I wish I had time to think through and write a post or three on some recent Federal court cases. But I only have time to make a quick note and raise a question.
First, U.S. District Judge Susan Bolton blocked a big chunk of Arizona's law that brought immigration enforcement to the local level.
Second, yesterday U.S. District Chief Judge Vaughn R. Walker ruled California's marriage-defining amendment to their state constitution as unconstitutional.
Both these rulings are of interest to Catholics, and I would note that (despite the apparent difference in subject matter) both are interesting for the same reason. The reason is that they ultimately are about how the government upholds or denigrates the dignity of the human person.
This is even the apparent concern of the judges who made the rulings. However, this is where competing notions about the foundation of human dignity arise.
From a Catholic perspective, human dignity is based in the gift of being made in the image and likeness of God, and is augmented by God's call to communion with him in the life of his Son.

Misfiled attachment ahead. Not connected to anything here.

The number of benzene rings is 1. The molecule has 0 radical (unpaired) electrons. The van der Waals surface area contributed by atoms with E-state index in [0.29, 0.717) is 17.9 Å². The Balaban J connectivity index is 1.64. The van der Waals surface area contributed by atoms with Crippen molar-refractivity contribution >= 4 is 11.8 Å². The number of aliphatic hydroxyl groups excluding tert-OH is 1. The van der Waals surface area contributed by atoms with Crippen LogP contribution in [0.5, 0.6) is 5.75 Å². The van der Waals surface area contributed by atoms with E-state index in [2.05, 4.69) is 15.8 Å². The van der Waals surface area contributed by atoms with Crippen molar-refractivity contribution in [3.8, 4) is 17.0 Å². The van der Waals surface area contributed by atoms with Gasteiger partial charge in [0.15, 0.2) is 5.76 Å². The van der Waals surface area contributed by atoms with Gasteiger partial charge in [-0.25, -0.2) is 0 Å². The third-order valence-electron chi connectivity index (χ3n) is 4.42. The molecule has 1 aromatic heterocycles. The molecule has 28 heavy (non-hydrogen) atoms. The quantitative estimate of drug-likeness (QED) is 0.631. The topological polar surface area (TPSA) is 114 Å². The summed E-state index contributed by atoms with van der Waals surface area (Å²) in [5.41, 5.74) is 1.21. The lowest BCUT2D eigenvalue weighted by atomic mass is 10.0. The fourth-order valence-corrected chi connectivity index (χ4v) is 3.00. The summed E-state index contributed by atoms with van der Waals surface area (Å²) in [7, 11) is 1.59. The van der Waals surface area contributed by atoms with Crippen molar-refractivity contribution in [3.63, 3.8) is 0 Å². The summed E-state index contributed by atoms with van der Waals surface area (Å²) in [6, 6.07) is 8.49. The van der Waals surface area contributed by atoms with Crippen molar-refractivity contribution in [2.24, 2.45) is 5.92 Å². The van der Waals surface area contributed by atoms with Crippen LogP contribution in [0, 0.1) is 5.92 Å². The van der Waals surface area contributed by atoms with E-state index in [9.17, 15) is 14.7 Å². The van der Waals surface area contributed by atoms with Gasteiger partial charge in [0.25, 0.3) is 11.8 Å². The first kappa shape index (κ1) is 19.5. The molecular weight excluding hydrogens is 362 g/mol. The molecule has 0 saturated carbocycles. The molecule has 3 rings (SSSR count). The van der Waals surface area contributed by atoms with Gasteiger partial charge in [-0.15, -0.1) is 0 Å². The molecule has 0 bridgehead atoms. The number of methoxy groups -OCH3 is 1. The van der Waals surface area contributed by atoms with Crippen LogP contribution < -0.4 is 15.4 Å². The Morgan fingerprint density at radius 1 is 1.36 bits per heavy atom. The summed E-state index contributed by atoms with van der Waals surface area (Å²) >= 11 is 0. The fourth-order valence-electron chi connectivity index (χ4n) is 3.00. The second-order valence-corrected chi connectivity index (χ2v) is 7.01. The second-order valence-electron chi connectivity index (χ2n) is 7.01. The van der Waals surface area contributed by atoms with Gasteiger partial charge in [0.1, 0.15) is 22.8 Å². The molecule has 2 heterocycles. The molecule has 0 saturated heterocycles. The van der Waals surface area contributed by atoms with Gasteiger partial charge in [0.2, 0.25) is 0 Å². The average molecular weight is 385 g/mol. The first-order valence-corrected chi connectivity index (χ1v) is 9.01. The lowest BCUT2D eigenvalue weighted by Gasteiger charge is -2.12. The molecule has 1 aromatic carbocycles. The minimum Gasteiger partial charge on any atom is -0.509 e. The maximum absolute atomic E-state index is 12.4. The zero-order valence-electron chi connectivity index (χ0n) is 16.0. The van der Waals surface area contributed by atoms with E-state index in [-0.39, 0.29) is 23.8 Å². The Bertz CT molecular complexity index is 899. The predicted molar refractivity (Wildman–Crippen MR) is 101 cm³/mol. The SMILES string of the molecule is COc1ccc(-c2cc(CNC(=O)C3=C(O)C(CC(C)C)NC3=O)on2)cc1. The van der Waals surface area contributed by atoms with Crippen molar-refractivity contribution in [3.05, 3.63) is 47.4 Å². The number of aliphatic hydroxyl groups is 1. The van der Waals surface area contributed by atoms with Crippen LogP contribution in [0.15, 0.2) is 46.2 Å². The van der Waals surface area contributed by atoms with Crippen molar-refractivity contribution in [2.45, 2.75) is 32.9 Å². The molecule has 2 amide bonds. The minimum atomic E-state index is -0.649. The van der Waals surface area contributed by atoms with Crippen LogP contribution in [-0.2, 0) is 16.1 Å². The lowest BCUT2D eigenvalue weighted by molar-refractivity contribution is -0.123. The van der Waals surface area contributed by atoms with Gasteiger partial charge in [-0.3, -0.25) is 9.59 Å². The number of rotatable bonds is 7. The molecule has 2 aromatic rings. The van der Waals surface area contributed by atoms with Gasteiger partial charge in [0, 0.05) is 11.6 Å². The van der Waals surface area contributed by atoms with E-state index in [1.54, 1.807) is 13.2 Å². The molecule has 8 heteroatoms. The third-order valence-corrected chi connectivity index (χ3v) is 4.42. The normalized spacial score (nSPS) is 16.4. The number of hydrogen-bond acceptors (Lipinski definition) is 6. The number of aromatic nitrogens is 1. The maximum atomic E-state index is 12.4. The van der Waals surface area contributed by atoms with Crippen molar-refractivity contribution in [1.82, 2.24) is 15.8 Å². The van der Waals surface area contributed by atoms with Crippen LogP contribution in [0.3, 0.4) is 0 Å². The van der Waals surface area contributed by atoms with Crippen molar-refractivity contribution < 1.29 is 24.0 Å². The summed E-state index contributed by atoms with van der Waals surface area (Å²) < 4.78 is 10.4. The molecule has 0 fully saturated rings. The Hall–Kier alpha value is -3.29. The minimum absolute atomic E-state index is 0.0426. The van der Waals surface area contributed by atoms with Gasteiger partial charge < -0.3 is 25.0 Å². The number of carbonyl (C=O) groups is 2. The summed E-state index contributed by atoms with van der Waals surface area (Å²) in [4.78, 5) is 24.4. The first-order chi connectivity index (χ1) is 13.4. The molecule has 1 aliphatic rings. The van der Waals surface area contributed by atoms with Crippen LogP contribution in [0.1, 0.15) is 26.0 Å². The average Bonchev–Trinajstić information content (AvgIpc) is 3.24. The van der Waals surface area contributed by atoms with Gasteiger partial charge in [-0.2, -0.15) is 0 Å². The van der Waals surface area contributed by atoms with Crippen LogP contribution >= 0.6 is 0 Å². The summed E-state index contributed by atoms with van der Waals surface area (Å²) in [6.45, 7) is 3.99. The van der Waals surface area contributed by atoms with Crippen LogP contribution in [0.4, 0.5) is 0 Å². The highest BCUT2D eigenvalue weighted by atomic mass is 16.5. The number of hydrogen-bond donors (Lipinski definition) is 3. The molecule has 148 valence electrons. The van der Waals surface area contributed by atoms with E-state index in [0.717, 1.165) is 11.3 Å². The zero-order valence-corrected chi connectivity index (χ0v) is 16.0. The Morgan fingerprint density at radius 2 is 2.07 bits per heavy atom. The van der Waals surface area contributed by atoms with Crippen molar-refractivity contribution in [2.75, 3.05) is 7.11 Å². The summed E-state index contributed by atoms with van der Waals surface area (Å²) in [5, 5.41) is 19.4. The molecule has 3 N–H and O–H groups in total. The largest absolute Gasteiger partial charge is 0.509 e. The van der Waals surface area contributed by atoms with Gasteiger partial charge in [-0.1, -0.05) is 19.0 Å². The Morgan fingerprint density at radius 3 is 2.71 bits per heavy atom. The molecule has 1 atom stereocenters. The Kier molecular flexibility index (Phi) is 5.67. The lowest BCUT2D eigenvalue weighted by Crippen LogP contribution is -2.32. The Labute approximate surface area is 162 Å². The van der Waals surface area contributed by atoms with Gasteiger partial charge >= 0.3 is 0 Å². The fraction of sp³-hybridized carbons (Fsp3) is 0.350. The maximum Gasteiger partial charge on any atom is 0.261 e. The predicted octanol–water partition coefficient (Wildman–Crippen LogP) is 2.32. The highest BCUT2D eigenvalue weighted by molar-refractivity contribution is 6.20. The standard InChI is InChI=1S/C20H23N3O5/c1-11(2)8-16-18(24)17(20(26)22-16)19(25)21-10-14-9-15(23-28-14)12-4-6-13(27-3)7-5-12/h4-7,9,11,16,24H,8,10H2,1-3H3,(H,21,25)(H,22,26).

It's not at all clear to me what basis these judges have for their ideas of human dignity.
So here's my question: in a nation that A) treats illegal immigrants - and those who employ them - with horrendously inconsistent laws and enforcements, B) regards marriage as a merely contractual arrangement, D) promotes research on human embryos, having been convinced that they're merely "blobs of tissue", and C) is willing to torture both foreigners and its own citizens ... how can we present to our elected officials and to the public generally a clear and consistent idea of human dignity? How can we preach the Gospel in such a way that it falls not on deaf ears?
That's a real question, not a rhetorical one. I'm working on some bits of an answer, but I have other ducks to get into a row just now. Hopefully I'll be able to post a few more ideas soon.